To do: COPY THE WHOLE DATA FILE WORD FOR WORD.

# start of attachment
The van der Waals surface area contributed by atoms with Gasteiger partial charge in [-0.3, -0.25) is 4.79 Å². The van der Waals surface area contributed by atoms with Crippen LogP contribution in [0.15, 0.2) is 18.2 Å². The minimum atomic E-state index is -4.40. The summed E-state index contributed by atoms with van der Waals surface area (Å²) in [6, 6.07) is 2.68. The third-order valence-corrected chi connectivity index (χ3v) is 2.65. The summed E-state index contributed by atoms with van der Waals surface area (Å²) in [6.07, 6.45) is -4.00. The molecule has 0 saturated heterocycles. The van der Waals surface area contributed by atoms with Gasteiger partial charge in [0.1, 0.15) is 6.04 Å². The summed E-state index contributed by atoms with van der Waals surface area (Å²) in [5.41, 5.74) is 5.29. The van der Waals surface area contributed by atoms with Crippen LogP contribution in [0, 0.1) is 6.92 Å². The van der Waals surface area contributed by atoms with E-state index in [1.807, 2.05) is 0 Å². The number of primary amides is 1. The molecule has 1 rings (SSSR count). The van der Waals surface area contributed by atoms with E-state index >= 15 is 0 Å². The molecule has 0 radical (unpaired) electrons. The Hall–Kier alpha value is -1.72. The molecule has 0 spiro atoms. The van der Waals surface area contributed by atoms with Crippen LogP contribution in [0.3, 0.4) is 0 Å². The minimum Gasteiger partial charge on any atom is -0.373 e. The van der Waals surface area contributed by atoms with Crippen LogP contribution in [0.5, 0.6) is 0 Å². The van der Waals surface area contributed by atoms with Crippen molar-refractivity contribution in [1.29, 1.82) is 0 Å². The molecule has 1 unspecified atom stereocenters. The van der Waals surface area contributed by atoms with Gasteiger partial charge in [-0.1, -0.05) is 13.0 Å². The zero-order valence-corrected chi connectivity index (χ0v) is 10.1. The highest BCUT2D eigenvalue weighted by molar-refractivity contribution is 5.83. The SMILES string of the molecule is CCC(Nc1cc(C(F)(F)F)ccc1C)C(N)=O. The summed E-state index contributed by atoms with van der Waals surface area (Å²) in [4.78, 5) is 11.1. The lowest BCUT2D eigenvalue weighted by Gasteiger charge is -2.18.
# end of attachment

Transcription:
The van der Waals surface area contributed by atoms with Gasteiger partial charge in [-0.3, -0.25) is 4.79 Å². The van der Waals surface area contributed by atoms with Crippen LogP contribution in [0.15, 0.2) is 18.2 Å². The minimum atomic E-state index is -4.40. The summed E-state index contributed by atoms with van der Waals surface area (Å²) in [6, 6.07) is 2.68. The third-order valence-corrected chi connectivity index (χ3v) is 2.65. The summed E-state index contributed by atoms with van der Waals surface area (Å²) in [6.07, 6.45) is -4.00. The molecule has 0 saturated heterocycles. The van der Waals surface area contributed by atoms with Gasteiger partial charge in [0.1, 0.15) is 6.04 Å². The summed E-state index contributed by atoms with van der Waals surface area (Å²) in [5.41, 5.74) is 5.29. The van der Waals surface area contributed by atoms with Crippen LogP contribution in [0, 0.1) is 6.92 Å². The van der Waals surface area contributed by atoms with E-state index in [1.807, 2.05) is 0 Å². The number of primary amides is 1. The molecule has 1 rings (SSSR count). The van der Waals surface area contributed by atoms with E-state index >= 15 is 0 Å². The molecule has 0 radical (unpaired) electrons. The Hall–Kier alpha value is -1.72. The molecule has 0 spiro atoms. The van der Waals surface area contributed by atoms with Crippen LogP contribution in [0.3, 0.4) is 0 Å². The minimum Gasteiger partial charge on any atom is -0.373 e. The van der Waals surface area contributed by atoms with Crippen LogP contribution in [0.5, 0.6) is 0 Å². The van der Waals surface area contributed by atoms with Crippen molar-refractivity contribution in [1.29, 1.82) is 0 Å². The molecule has 1 unspecified atom stereocenters. The van der Waals surface area contributed by atoms with Gasteiger partial charge in [-0.1, -0.05) is 13.0 Å². The zero-order valence-corrected chi connectivity index (χ0v) is 10.1. The highest BCUT2D eigenvalue weighted by molar-refractivity contribution is 5.83. The SMILES string of the molecule is CCC(Nc1cc(C(F)(F)F)ccc1C)C(N)=O. The summed E-state index contributed by atoms with van der Waals surface area (Å²) in [4.78, 5) is 11.1. The lowest BCUT2D eigenvalue weighted by Gasteiger charge is -2.18.